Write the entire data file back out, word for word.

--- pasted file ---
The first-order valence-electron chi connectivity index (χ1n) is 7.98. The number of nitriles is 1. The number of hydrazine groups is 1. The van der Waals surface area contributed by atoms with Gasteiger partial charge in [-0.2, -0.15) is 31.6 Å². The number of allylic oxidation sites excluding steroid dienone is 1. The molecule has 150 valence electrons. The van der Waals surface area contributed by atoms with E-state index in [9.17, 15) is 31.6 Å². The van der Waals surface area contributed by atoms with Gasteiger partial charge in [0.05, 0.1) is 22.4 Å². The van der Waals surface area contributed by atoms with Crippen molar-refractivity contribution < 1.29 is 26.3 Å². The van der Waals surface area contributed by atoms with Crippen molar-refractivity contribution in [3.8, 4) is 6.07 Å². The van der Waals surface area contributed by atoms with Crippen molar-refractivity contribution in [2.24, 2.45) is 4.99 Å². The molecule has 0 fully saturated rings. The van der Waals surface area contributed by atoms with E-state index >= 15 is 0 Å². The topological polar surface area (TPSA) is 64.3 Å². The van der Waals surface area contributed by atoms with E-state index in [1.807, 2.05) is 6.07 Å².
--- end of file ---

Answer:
The first-order valence-electron chi connectivity index (χ1n) is 7.98. The number of nitriles is 1. The number of hydrazine groups is 1. The van der Waals surface area contributed by atoms with Gasteiger partial charge in [-0.2, -0.15) is 31.6 Å². The number of allylic oxidation sites excluding steroid dienone is 1. The molecule has 150 valence electrons. The van der Waals surface area contributed by atoms with E-state index in [9.17, 15) is 31.6 Å². The van der Waals surface area contributed by atoms with Gasteiger partial charge in [0.05, 0.1) is 22.4 Å². The van der Waals surface area contributed by atoms with Crippen molar-refractivity contribution < 1.29 is 26.3 Å². The van der Waals surface area contributed by atoms with Crippen molar-refractivity contribution in [3.8, 4) is 6.07 Å². The van der Waals surface area contributed by atoms with Crippen molar-refractivity contribution in [2.24, 2.45) is 4.99 Å². The molecule has 0 fully saturated rings. The van der Waals surface area contributed by atoms with E-state index >= 15 is 0 Å². The topological polar surface area (TPSA) is 64.3 Å². The van der Waals surface area contributed by atoms with E-state index in [1.807, 2.05) is 6.07 Å².